Toyota Motor Corporation, the world's largest automaker, has announced that the vehicle data of 2.15 million users in Japan has been publicly available for 10 years due to "misconfiguration of the cloud environment."
The incident, which began in November 2013 and lasted until mid-April of this year, affected almost the entire customer base who signed up for its main cloud service platforms since 2012, including customers of its luxury brand Lexus.
According to Reuters, the incident was caused by human error, which led to a cloud system being set to public instead of private. The publicly available data included things such as vehicle locations and identification numbers of vehicle devices. However, the company said there were no reports of malicious use of the information.
In a public statement, Toyota said it believes the "main reason for this incident was insufficient explanation and thoroughness of rules for data handling."
The automaker also said it would introduce a system to audit cloud settings, establish a system to continuously monitor settings, and thoroughly educate employees on data handling rules.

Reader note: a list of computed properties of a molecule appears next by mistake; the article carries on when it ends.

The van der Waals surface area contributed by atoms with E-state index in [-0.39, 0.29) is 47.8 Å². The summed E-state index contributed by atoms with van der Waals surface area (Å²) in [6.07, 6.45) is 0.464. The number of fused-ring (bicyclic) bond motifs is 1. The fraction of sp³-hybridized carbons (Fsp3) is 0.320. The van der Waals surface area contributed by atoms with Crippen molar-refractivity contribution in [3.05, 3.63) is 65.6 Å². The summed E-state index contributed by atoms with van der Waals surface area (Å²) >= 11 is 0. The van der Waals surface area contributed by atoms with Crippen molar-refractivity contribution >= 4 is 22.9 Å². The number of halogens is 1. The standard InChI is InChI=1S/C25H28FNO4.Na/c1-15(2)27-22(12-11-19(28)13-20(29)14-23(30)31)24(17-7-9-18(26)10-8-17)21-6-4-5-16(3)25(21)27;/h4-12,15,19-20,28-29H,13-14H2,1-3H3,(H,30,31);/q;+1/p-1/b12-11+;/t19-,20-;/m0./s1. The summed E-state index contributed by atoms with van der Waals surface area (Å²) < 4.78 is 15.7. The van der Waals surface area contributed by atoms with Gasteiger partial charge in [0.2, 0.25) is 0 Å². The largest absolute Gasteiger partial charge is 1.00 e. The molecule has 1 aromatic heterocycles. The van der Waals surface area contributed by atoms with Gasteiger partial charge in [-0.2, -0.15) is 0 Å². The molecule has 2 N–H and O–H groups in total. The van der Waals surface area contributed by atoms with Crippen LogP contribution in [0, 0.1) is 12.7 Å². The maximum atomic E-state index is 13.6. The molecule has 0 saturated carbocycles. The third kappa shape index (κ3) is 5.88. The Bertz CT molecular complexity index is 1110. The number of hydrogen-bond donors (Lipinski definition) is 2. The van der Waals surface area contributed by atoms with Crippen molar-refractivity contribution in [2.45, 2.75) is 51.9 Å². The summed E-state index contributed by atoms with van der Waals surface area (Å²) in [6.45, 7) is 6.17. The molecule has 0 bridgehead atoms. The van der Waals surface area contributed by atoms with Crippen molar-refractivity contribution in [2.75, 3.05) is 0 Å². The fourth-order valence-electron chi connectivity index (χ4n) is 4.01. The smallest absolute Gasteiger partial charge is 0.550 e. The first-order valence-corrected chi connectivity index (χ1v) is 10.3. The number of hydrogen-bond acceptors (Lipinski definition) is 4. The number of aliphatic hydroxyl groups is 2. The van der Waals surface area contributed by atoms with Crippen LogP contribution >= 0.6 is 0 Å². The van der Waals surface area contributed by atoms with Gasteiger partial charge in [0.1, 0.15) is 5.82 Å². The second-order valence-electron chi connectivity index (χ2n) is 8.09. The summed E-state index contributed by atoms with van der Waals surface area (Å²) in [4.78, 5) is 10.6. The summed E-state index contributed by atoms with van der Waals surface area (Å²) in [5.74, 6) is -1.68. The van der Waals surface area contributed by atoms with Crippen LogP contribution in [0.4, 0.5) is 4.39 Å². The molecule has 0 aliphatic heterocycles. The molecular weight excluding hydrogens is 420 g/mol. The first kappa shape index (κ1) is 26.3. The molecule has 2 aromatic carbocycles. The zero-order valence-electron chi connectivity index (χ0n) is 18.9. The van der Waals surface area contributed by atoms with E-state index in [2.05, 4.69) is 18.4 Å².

This mishap is especially unfortunate as Toyota is currently placing a strong emphasis on vehicle connectivity and cloud-based data management, both of which are integral to the development of autonomous driving and other AI-powered capabilities.
Japan's Personal Information Protection Commission has been informed about the incident but has not provided further details in line with its practice of not commenting on individual incidents.
This latest incident only adds to the list of challenges that Koji Sato, Toyota's newly appointed CEO, has had to face since taking over from Akio Toyoda on April 1st. The company has already admitted to safety test problems at Daihatsu, its affiliate, and has received shareholder proposals from European asset managers calling for greater transparency regarding their lobbying efforts on climate change.
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